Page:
This briefing explores the process for adults to become British citizens by naturalisation under the British Nationality Act 1981. The briefing considers the current requirements for naturalisation and provides some historical context. It addresses the requirements for naturalisation including the good character requirement and the requirement to show knowledge of language and life in the UK. It also address naturalisation fees over the past decade.Jump to full report >>
Adults who wish to become British citizens can apply for naturalisation. This refers to the legal process by which an adult non-citizen acquires citizenship of a country. It is the process used by foreign citizens who have immigrated to the UK and chosen to settle here and become British citizens. The law on naturalisation is set out in the British Nationality Act 1981(as amended) which came into force on 1 January 1983. The British Nationality Act 1981 (as amended) replaced the British Nationality Act 1948.
There are other methods of obtaining British citizenship and the appropriate method or pathway depends on an individual’s circumstances. The other methods are: acquisition by birth, acquisition by descent, and registration. Registration is the method under which children may apply to become British citizens.
This briefing only addresses obtaining citizenship by naturalisation. Although some of the concepts addressed may be common to registration as a British citizen, these issues are only considered in the context of naturalisation.
The current fee for naturalisation is £1,330. This includes an £80 contribution to the applicant’s citizenship ceremony.
The pathway to naturalisation is theoretically more favourable for the spouses and/or civil partners of British citizens. This is because the British Nationality Act 1981 allows for such spouses to apply after 3 years lawful residence while non-spouses require 5 years residence. Spouses can also apply as soon as they are free from immigration control whereas non-spouses are required to be free from immigration control for 12 months preceding an application. However, it generally takes 5 years for a migrant to become free of immigration control regardless of whether they are married to or in a civil partnership with a British citizen. This is the same for migrants from within the European Union and those from non-EU countries, with the exception of Irish citizens with British spouses/civil partners.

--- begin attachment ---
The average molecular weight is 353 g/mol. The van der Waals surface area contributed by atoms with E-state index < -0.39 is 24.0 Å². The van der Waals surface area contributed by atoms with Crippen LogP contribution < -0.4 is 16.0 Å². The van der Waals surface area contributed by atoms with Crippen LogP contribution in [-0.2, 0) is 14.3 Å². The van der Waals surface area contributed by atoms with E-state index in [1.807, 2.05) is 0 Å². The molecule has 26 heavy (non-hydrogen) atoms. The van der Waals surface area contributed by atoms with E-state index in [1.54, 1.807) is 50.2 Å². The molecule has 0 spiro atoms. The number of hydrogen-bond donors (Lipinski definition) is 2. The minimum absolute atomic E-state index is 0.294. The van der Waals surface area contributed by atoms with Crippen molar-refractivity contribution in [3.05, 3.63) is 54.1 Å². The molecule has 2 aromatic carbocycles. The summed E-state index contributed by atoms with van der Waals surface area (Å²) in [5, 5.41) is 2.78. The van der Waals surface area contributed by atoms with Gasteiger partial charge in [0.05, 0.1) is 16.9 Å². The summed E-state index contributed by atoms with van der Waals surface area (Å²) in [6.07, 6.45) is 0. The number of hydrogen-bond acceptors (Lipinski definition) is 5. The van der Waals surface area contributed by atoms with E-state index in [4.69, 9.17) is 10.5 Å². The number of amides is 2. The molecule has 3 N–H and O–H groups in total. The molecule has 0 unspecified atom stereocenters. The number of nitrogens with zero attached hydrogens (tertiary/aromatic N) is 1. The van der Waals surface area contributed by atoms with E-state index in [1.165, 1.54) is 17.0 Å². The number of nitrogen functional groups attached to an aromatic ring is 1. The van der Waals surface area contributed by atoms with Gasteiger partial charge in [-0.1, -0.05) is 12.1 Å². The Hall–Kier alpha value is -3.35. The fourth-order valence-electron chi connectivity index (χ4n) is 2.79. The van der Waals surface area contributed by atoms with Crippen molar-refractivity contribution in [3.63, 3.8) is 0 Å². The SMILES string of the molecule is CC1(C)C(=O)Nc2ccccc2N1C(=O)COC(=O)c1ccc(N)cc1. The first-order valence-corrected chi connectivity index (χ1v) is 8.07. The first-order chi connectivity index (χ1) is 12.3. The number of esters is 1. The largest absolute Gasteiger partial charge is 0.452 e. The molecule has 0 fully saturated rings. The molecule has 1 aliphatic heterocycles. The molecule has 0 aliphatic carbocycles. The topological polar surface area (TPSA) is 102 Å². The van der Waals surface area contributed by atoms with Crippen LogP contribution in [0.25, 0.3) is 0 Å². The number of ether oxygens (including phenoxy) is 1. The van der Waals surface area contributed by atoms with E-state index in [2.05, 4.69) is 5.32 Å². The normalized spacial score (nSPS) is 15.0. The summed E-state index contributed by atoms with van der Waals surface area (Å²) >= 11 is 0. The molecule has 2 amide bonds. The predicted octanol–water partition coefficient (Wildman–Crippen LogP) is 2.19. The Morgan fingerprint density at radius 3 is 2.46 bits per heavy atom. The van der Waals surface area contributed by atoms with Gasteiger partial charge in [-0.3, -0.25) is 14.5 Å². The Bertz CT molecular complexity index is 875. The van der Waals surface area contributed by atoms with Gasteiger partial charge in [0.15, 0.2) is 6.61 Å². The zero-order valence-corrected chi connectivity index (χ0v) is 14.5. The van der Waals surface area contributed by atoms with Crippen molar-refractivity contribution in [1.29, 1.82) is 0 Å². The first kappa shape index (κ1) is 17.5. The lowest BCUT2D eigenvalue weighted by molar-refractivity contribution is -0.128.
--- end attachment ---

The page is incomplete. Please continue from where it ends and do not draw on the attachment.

According to immigration statistics there were 109,275 grants of citizenship by naturalisation in 2018.
The UK permits British citizens to be dual citizens. This means that a British citizen can hold British citizenship concurrently with citizenship(s) of other countries. However not all countries allow for dual citizenship for their citizens and acquiring British citizenship may lead to loss of an existing citizenship.
This briefing sets out the current requirements for applications for naturalisation as a British citizen at the time of writing. It provides some historical information as context.
Commons Briefing papers CBP-8580
Authors: Hannah Wilkins; Georgina Sturge